Pricing water and the Water Sustainability Act


What dollar amount does the provincial government attach to our invaluable water? The new rates, announced by the provincial government in February 2015, are very, very cheap.

Under this metric, 4.44m(or 4,440 litres) of water would cost about a penny (if we had pennies still).  The average Canadian consumes 274 litres per day, or about 100m3annually. An Olympic-sized swimming pool (at 2,500m3) would cost $5.63, according to a report released by West Coast Environmental Agency.

The groundwater, aquifers and rivers are of tremendous importance here in Langley and are facing tremendous pressure from increased development and agriculture.

The provincial government is now considering changes to the Water Sustainability Act [Overview (28 pages), Complete proposal (127 pages)].

Here are the remarks from the Salmon River Enhancement Society.

Six important considerations

1)  The act needs to be much stronger to protect base flows of streams (i.e. guarantee that sufficient water will be available for fish survival even in dry summer months) especially in areas like the Hopington Aquifer where excessive withdrawals have caused the water table to drop a foot a year for over 30 years and resulting in danger to the provincially important Salmon River.  Withdrawals must be curtailed where they are causing problems.

2)  Will regulations follow in a reasonable time frame? The artesian well sections of Phase 2 of the existing act still have no regulations over 5 years later.

3)  More money will have to be raised from the users (paying higher rates for water) either initially or soon (I can see the rationale for a lower introductory rate with escalation over a reasonable period of time to allow users to adjust their operations) in order to pay for enforcement and rehab efforts. Eventually, it would make sense for large users to pay close to what it would cost to use municipal water less the cost of treatment.

4) Is there the will to enforce the act and provide personnel in the field? We cannot afford a repeat of the fiasco going on at DFO where the government spends money on layers of bureaucracy and public relations while abandoning work in the field.  If there is a reluctance to prosecute the Water Act, like the Fisheries Act, it will be a toothless tiger.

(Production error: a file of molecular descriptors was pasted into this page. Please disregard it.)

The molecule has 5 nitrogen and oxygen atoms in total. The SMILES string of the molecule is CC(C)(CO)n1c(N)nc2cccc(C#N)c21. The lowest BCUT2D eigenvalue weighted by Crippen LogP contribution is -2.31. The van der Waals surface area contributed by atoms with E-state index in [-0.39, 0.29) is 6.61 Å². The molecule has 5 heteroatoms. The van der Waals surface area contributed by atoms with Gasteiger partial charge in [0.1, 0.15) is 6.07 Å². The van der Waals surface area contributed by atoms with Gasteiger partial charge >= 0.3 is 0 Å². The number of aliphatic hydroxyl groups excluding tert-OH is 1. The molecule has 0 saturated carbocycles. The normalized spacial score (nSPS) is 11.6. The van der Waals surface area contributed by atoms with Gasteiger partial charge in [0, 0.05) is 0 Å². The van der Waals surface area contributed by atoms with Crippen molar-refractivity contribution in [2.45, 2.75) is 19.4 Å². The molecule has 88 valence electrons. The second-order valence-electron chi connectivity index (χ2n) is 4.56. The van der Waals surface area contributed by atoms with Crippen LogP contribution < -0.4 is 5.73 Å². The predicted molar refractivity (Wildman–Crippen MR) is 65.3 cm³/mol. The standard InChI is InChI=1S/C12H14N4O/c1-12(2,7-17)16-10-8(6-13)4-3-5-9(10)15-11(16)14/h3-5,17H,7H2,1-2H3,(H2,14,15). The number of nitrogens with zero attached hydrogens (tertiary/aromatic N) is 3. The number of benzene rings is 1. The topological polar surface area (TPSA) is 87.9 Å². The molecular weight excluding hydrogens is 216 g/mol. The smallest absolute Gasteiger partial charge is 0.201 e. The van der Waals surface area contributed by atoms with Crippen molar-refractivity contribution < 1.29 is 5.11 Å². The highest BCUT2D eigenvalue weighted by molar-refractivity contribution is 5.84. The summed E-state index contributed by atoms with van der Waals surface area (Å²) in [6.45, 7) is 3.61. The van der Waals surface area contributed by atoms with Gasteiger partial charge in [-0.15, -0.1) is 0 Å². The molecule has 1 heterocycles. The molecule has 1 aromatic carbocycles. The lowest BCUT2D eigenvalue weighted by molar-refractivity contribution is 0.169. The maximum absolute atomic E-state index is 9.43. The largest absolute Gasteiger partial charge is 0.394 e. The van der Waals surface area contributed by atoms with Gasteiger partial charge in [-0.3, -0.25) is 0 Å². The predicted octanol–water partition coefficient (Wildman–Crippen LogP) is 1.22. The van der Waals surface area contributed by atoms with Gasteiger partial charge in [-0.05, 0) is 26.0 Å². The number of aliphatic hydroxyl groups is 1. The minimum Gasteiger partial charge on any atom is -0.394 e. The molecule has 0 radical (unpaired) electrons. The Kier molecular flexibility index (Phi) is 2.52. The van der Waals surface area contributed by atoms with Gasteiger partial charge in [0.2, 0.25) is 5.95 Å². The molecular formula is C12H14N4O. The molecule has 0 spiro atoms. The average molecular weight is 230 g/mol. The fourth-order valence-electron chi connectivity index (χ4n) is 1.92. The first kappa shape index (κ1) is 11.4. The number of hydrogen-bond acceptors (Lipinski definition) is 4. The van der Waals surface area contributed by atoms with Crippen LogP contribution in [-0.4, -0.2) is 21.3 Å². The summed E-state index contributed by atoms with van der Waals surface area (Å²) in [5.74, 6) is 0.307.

5)  Will the act have any traction vis a vis the Right to Farm Act since farming, including mismanagement of manure and irrigation, is a big part of the quality and quantity problems?

6)  Will the government reassure us that it is not going to download responsibility for planning and action to local stakeholder groups?

—Doug McFee, director of the Salmon River Enhancement Society


The Salmon River Enhancement Society in Langley is actively involved in water issues—participating in working groups, holding public forums, successfully involving local papers in publicizing water issues and lobbying government to finally bring forward effective protection for the resource (including a Water Act, more enforcement personnel, more resolve to enforce regulations, etc.)

The Hopington aquifer is at the top of the list of threatened aquifers in the province with the water table dropping 30 feet in just over 30 years. The provincially important Salmon River coho run is threatened as parts of the river are going dry in the summer months.

Unfortunately, several pilot projects, including the Salmon River Watershed Management Partnership, the Water Resources Strategy and the Water Management Plan, are essentially dead in the water.  These groups were often dominated by land users. As a result, these groups were deflected from implementing meaningful measures to deal with water quantity and quality.  A similar effort, a number of years ago, in the Nicola watershed also failed despite considerable funding and volunteer time and effort.

Thus any attempt to download control and decision making to local groups would repeat what we know does not work.  Encouraging local involvement and taking advantage of that involvement to tailor regulations to local conditions makes sense.  However, local groups would require firm direction to ensure they’re effective and to prevent them from being steered off course, wasting funds, or becoming bureaucratic and ineffective.

Other issues

Farming impacts on Langley rivers
Water pipe causes environmental damage
Uncapped artesian wells draining aquifer
Water Sustainability Act
Kinder Morgan Pipeline
Development pressures
Rain/impervious surfaces
Damn beavers!
Endangered species
Invasive species